Magnus Hamann is a CA researcher with long experience of analysing the kind of police/citizen encounters that are available on YouTube, especially those that end in violence. In this guest blog, he wrestles with the many dilemmas facing the academic researcher when something is incendiary, and very much in the public eye: How may an interactional researcher approach a case like the police killing of George Floyd? Should they abstain? Take sides?
Magnus Hamann, Loughborough University
Right now (early June 2020), the story of African-American George Floyd’s death at the hands of a US police force circulates the world. The graphic images in those recordings have caused a collective sadness and anger. Emotions that have led to disturbances, to put it mildly, in many US cities. One recording, especially, has gone viral. Continue reading
Coming across an interview with Susan Notess on the excellent Generous Questions philosophy podcast, I was intrigued by her perspective, as an ethicist, on the dangers of language – and delighted that she used the work of conversation analysts Liz Stokoe and Nick Enfield, among others, to illustrate her argument. She very kindly agreed to write a guest blog, introducing us to a wider horizon of scholarship about the human conversational contract.
Susan Notess, Durham University
There’s something about language which resembles conductivity. Through it we connect with each other and transmit not just stories, but also fears; not just kindness, but also power. To be able to speak and say what one means is a kind of power, and to be robbed of this power is a kind of injustice. Continue reading
Lockdown has been socially, professionally and personally challenging for lots if us; but it has also stimulated a great deal of new work in response to the very different landscape we currently live in. I’m delighted to host a guest blog by four wonderful analysts, Eric Laurier, Magnus Hamann, Saul Albert & Liz Stokoe, who’ve used some of their time for a fascinating analysis of just what “social distancing” means in public spaces. It’s a longer than usual blog, but there’s a lot to pack in… Continue reading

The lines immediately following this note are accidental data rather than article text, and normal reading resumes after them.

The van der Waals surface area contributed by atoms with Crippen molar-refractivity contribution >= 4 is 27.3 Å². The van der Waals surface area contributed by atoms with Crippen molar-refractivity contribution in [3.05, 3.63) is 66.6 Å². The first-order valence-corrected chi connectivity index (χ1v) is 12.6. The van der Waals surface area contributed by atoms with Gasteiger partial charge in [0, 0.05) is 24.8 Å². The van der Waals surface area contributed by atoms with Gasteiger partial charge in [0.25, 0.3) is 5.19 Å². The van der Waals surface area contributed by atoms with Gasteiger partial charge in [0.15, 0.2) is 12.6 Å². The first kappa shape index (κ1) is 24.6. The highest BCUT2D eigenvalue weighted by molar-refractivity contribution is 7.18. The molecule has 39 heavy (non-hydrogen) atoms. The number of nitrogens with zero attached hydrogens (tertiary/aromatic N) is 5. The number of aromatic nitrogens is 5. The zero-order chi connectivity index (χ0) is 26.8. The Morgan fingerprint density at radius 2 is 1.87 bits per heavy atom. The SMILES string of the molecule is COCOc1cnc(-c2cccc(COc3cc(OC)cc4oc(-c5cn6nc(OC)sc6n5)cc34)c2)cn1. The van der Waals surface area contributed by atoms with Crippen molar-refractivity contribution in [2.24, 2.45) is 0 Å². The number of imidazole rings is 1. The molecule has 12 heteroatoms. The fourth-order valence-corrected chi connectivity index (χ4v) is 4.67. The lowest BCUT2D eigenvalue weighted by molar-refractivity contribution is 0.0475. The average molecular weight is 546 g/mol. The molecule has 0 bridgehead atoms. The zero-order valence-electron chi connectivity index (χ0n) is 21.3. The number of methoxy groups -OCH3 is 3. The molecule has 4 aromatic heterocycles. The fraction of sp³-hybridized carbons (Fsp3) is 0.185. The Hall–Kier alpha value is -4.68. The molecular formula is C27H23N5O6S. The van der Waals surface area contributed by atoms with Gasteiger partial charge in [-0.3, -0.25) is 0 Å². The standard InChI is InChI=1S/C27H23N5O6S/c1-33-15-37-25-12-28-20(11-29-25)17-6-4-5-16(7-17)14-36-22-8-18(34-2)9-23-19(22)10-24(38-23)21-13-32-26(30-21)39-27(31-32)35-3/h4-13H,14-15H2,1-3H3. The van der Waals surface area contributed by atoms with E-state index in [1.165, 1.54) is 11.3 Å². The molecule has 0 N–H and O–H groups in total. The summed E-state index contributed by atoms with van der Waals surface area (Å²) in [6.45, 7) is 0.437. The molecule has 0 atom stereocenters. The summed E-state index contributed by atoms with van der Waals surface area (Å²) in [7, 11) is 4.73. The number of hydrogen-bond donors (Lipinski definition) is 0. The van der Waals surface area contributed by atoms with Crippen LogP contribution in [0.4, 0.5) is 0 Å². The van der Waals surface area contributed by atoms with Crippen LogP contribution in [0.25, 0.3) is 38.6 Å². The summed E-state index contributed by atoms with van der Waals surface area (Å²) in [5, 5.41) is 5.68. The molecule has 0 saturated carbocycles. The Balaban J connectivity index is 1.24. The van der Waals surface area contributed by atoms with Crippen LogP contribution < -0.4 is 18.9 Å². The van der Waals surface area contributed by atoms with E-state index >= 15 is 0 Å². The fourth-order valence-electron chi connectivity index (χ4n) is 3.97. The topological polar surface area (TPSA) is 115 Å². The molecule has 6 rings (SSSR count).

March 25th, 2020: governments around the world require citizens to take increasingly stringent measures to combat COVID-19. In a rapid response to how Governments are communicating with us about how to limit the spread of the virus, Saul Albert and Charlotte Albury have compiled a report, based on a systematic review by a team led Albury, by on what CA can tell us about how medical advice is given and received. Continue reading
Issue 1 of volume 53 of the journal (the fist issue of 2020) is devoted to non-lexical things we do in interaction – whistling, clicking, moaning: things which are not language, but are deployed in language-like ways. From a wealth of fascinating articles, I’m delighted that Elliott Hoey has agreed to send in lively report of his investigation into the uses of the sniff. Continue reading
Emma Richardson, Aston University